Lake Charles American-Press from Lake Charles, Louisiana on December 5, 1965 · Page 12
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Lake Charles American-Press from Lake Charles, Louisiana · Page 12

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Lake Charles, Louisiana
Issue Date:
Sunday, December 5, 1965
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Page 12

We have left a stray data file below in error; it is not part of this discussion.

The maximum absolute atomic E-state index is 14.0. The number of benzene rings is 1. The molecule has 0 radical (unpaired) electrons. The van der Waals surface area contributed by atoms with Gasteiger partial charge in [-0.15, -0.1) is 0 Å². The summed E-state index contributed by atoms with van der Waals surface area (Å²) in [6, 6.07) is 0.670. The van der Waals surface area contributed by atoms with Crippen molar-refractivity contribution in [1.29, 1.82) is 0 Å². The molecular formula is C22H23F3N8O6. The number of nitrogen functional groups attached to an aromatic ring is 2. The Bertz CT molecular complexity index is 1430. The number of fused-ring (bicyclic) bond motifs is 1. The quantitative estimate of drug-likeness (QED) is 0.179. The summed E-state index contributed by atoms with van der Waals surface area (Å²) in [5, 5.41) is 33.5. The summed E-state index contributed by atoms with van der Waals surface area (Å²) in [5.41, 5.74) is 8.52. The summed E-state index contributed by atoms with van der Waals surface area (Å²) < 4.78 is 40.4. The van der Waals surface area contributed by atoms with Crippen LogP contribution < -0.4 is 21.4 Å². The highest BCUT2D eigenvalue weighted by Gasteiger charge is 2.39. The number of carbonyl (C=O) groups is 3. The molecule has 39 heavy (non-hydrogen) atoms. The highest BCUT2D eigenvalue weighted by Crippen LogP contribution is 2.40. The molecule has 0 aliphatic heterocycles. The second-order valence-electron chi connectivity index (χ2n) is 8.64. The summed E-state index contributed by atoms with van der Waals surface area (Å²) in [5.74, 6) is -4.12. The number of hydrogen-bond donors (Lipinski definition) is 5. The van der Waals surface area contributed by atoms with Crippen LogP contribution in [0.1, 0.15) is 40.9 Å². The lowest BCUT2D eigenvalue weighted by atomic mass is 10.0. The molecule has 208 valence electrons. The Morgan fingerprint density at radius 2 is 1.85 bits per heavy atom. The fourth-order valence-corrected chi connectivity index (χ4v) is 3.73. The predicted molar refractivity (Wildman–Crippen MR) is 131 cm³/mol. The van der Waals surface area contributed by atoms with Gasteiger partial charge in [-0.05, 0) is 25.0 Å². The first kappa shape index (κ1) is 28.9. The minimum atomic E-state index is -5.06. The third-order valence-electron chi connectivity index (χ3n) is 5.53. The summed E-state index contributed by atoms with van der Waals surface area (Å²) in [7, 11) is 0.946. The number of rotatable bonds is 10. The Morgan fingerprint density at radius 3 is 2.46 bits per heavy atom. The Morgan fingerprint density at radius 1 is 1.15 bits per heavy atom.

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•jo SUNDAY, DEC. 5, 1965, Loke Chorles American Presi Winners Of Cub Awards Are Named The Lion Badge was awarded to John Paul at the November j meeting of Cub Scout Pack 133 i of F. K .White School, cubmas- | tcr John Paul announced recent- j In other advancement ceremonies, the bobcat badge was presented to Glenn Babineaux. Wolf badge: John Jordan, Grant Price and Gerald Pier- odic. Gold Arrow points: John Jordan, Gerald Pierottie, Donald Perry ajid Raphael Johnson. Sj]ver Amw poin(s . GeraW Raphael Johnson. Dennelh Greene and Douglas McCain advanced to Webelos. LOOK! PEACE MISSION — Tugs nudge Henry Ford's peace ship, ihe Oscar II, into New York Harbor Dec. 4, 1915, as it sjaried Its unsuccessful mission to V .V end V/orld War I."AP WSrephoio). Henry Ford's Peace Ship' 1915 Sailed Out in Vain X WHY SPtWD MONEY FOft KODAK FILM FREE! For A survivor of ihe little band is Louis Lochner. a peace-monger of (he day who later became a Pulitzer Prize-winning Associat- NOTE — Peace demonstrators march today in the United States — but 50 years at:o they floated, aboard Henry „ ( Ford's chartered ship. Here's a , ed Press foreign correspondent, j ta, and vivid anniversary flashback to i interviewed by telephone at i Denver, that remarkable, rnuch-ridic- nled voyage intended to stop World War I. and how some surviving participants remember it. By HAL COOPER j NEW YORK (AP) - "We're! going 10 try to get the boys out of the trenches by Christmas," So saying. Henry Ford sailed off for' Europe with 90 other idealists just 50 years ago — on Dec. 4, 1915 — in the Scandinavian-American liner Oscar II. His ambitious goal was to stop World War 1. Ford and his followers hoped to end World War I before the United States could be pulled into it. Their chosen instrument was something they called the Neutral Conference for Continuous Mediation which they would set up in Stockholm in "neutral Sweden. Unlike the gel-out-of-Viet Nam agitators, they had no quarrel with the nation's foreign policy. But they had hopes that a private initiative might speed the day when peace negotiations would halt the carnage in Europe They were largely ridiculed by the press of America and the world and almost wholly ignored by the belligerents. "Great war ends Christmas Day. Ford to stop it" read a typically satirical headline in the New York Tribune. The New York World called the voyage of the Oscar II "an impossible effort to establish an inopportune peace." The crusading do-gooders MniL'Lih'd on for 14 fruitless month*.. Finally, on Feb 7, 1917, Ford wa>hod his hands of the project, picked up a bill for $465,000 and remarked: "Well, we got a million dollars worth of advertising out of it, and a hell of a lot of experience." his home in Fair Haven, N.J., Lochner. now nearly 79, said cheerfully: "Well, the peace ship was a stunt but the welfare of humanity was in our thoughts. We felt that somebody ought to to do something to end the war, and we did our best. "Maybe it all came to nothing in the end, but who knows? Perhaps the Neutral Conference for Continuous Mediation germinated the idea which grew long after into the United Nations. "The Viet Nam protests? There is no comparison between them and the Ford peace mission. The circumstances were so completely different." Another survivor is Earl W. Tucker, 75, a raured banker of Syracuse, N.Y. He was one of 36 university students — 29 boys and seven girls — who com; prised the young intellectual ; group aboard the Oscar II. , The conception of a neutral Acceptors included S.S. Me- Clure, publisher of the magazine which bore lu's name; Gov. Louis B. Hanna of North Dako- Judge Ben Lindsey of •A nationally famous liberal and reformer. Elmer Davis, later to be one; of the most noted of radio's' newscasters, was one of the 54 newsmen assigned to the ship. The Oscar II had hardly entered the Atlantic when Ford came down with a cold which confined him to his cabin for the rest of the trip. After a 15-day voyage, the ship arrived at Christiania, Norway. Four days later Ford left for Detroit, explaining that he had promised his wife he wouldn't be gone long. The peace crusaders journeyed on to Stockholm. Copenhagen and Holland. In The Hague they made public a document outlining their principles, many of which were incorporated decades later in the charter of the United Nations. The permanent council of mediation was established in Stockholm, with delegates from Norway, Sweden, Denmark, Holland, Switzerland and the lication ''Our Times," declared: j "After its failure, dying down- j to an echo of gigantic and ex- i hausled laughter, it deprived every other peace movement in j the country of force and conviction." On April 6, 1917, the United States declared war on Germany. Prices Good Thm December 8. Quantity Bights Reserved. every rofl of K<xk»co»or of block cmd wWt« film yow bring Hi our store h> be dcv«k>p*d «wd printed we will give you a fresh roll of Eastman Kodak film to fit your camera absolutely free. Not only rhat, but you'll get fine quality prints. THIS OFFER GOOD FOR A LIMITED TIME OMLY Megattve Films onry . . . No Slides or Movtes Bring Every Roll of Y«»r FHw To PERRY'S GULFWAY CENTER - EAST TOWN CENTER - OAK PARK CENTER XMAS CAMERA SPECIALS AT PERRY'S 129 W. McNeeie IN OUR BRAND NEW CAMERA DEPT. 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GRADE "A 11 BAKING OR headed by Rosika Schwimmer, a Hungarian pacifist and feminist, and another by David Starr Jordan and Lochner. Discussing the war during an interview, Ford remarked: "I'd give all my money — and all my life — to stop it." Talks with Madame Schwimmer and Lochner quickly followed and Ford told Lochner: "We want to do something dramatic. We'll charter a ship!" Ford invited a cross-section of national leaders in to come along, but many who praised his objective found reasons for sending their regrets. Thomas Alva Edison, a fellow inventor, went down to the pier in lloboken to see Ford off and Lochner, who had remained on the scene, was recalled to America by Ford in January 1917. He saw President Woodrow Wilson twice and con- j f erred with the motor magnate 1 several times. j j Within a few weeks. Wilson | ; made his historic speech urging i ! the belligerents to reach a j ; "peace without victory." ; Soon after, Ford told Lochner j 1 the private crusade in Europe I ! should stop. He apparently felt i that Wilson was doing as much ; for peace as could be expected j ; of America, either governmen-! i tally or privately. i "He withdraw support from ! 1 his peace mission under Ihe influence of his business associates." said Lochner. "Ford was a man of genius, but like Boston Butt Pork Roast u Fresfa r* r\ Pork Steaks o,59c CANNED HAMS 3 Ca b n 2.8 9 MOHAWK BONELESS the motor magnate offered him : many another genius exceeding- a million dollars to join the; ly unreliable." company. Edison just smiled Author Mark Sullivan, writing , and shook his head. of the peace mission in the pub- IPTO Beef Ground Chuck u,. Ground Fresh Many Times Doily! Ground Beef LL Leon Bone-less Beef Stew u>. 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